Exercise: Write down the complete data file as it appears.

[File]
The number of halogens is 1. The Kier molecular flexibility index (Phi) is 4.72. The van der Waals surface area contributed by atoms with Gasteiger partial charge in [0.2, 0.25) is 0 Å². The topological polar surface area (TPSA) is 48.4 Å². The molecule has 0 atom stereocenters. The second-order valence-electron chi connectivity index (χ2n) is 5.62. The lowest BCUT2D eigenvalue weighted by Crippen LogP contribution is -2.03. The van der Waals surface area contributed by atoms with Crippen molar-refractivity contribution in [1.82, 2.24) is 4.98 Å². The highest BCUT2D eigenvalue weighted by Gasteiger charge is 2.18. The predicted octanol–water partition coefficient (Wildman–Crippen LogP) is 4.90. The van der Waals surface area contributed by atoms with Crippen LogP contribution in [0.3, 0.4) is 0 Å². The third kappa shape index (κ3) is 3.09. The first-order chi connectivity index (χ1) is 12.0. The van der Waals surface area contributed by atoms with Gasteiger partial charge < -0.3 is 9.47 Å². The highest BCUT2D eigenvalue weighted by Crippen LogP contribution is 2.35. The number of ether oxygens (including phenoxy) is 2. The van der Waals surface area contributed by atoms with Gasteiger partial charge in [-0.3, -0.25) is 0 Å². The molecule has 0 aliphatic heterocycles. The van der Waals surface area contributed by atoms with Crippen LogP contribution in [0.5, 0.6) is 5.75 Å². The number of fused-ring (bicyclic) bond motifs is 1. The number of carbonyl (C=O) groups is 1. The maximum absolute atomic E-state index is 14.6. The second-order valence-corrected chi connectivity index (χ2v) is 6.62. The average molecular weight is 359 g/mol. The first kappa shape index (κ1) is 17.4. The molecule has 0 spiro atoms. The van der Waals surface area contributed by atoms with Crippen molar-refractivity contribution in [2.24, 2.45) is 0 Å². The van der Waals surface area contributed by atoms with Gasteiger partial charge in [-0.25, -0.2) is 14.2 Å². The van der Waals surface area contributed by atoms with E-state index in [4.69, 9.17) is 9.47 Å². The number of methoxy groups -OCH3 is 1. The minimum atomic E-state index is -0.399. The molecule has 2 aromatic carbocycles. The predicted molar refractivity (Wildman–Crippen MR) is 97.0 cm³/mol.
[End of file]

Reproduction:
The number of halogens is 1. The Kier molecular flexibility index (Phi) is 4.72. The van der Waals surface area contributed by atoms with Gasteiger partial charge in [0.2, 0.25) is 0 Å². The topological polar surface area (TPSA) is 48.4 Å². The molecule has 0 atom stereocenters. The second-order valence-electron chi connectivity index (χ2n) is 5.62. The lowest BCUT2D eigenvalue weighted by Crippen LogP contribution is -2.03. The van der Waals surface area contributed by atoms with Crippen molar-refractivity contribution in [1.82, 2.24) is 4.98 Å². The highest BCUT2D eigenvalue weighted by Gasteiger charge is 2.18. The predicted octanol–water partition coefficient (Wildman–Crippen LogP) is 4.90. The van der Waals surface area contributed by atoms with Crippen LogP contribution in [0.3, 0.4) is 0 Å². The third kappa shape index (κ3) is 3.09. The first-order chi connectivity index (χ1) is 12.0. The van der Waals surface area contributed by atoms with Gasteiger partial charge < -0.3 is 9.47 Å². The highest BCUT2D eigenvalue weighted by Crippen LogP contribution is 2.35. The number of ether oxygens (including phenoxy) is 2. The van der Waals surface area contributed by atoms with Gasteiger partial charge in [-0.3, -0.25) is 0 Å². The molecule has 0 aliphatic heterocycles. The van der Waals surface area contributed by atoms with Crippen LogP contribution in [0.5, 0.6) is 5.75 Å². The number of fused-ring (bicyclic) bond motifs is 1. The number of carbonyl (C=O) groups is 1. The maximum absolute atomic E-state index is 14.6. The second-order valence-corrected chi connectivity index (χ2v) is 6.62. The average molecular weight is 359 g/mol. The first kappa shape index (κ1) is 17.4. The molecule has 0 spiro atoms. The van der Waals surface area contributed by atoms with Crippen molar-refractivity contribution in [2.24, 2.45) is 0 Å². The van der Waals surface area contributed by atoms with Gasteiger partial charge in [-0.25, -0.2) is 14.2 Å². The van der Waals surface area contributed by atoms with E-state index in [4.69, 9.17) is 9.47 Å². The number of methoxy groups -OCH3 is 1. The minimum atomic E-state index is -0.399. The molecule has 2 aromatic carbocycles. The predicted molar refractivity (Wildman–Crippen MR) is 97.0 cm³/mol.